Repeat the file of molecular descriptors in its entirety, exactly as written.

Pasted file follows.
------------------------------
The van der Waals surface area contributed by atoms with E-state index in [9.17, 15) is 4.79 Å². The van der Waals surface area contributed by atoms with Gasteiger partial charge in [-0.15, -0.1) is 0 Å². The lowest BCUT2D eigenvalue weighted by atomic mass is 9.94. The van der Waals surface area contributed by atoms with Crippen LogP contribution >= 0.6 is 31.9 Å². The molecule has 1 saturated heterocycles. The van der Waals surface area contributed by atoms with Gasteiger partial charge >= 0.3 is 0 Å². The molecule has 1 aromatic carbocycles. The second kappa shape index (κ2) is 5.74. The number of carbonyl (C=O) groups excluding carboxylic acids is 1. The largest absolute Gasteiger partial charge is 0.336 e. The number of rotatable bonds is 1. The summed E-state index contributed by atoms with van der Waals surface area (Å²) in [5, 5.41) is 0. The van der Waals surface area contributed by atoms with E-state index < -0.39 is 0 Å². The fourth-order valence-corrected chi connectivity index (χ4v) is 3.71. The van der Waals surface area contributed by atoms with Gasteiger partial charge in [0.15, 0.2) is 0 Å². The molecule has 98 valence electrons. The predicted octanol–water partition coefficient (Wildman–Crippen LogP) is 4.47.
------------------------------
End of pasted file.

The van der Waals surface area contributed by atoms with E-state index in [9.17, 15) is 4.79 Å². The van der Waals surface area contributed by atoms with Gasteiger partial charge in [-0.15, -0.1) is 0 Å². The lowest BCUT2D eigenvalue weighted by atomic mass is 9.94. The van der Waals surface area contributed by atoms with Crippen LogP contribution >= 0.6 is 31.9 Å². The molecule has 1 saturated heterocycles. The van der Waals surface area contributed by atoms with Gasteiger partial charge >= 0.3 is 0 Å². The molecule has 1 aromatic carbocycles. The second kappa shape index (κ2) is 5.74. The number of carbonyl (C=O) groups excluding carboxylic acids is 1. The largest absolute Gasteiger partial charge is 0.336 e. The number of rotatable bonds is 1. The summed E-state index contributed by atoms with van der Waals surface area (Å²) in [5, 5.41) is 0. The van der Waals surface area contributed by atoms with E-state index < -0.39 is 0 Å². The fourth-order valence-corrected chi connectivity index (χ4v) is 3.71. The van der Waals surface area contributed by atoms with Gasteiger partial charge in [0.15, 0.2) is 0 Å². The molecule has 98 valence electrons. The predicted octanol–water partition coefficient (Wildman–Crippen LogP) is 4.47.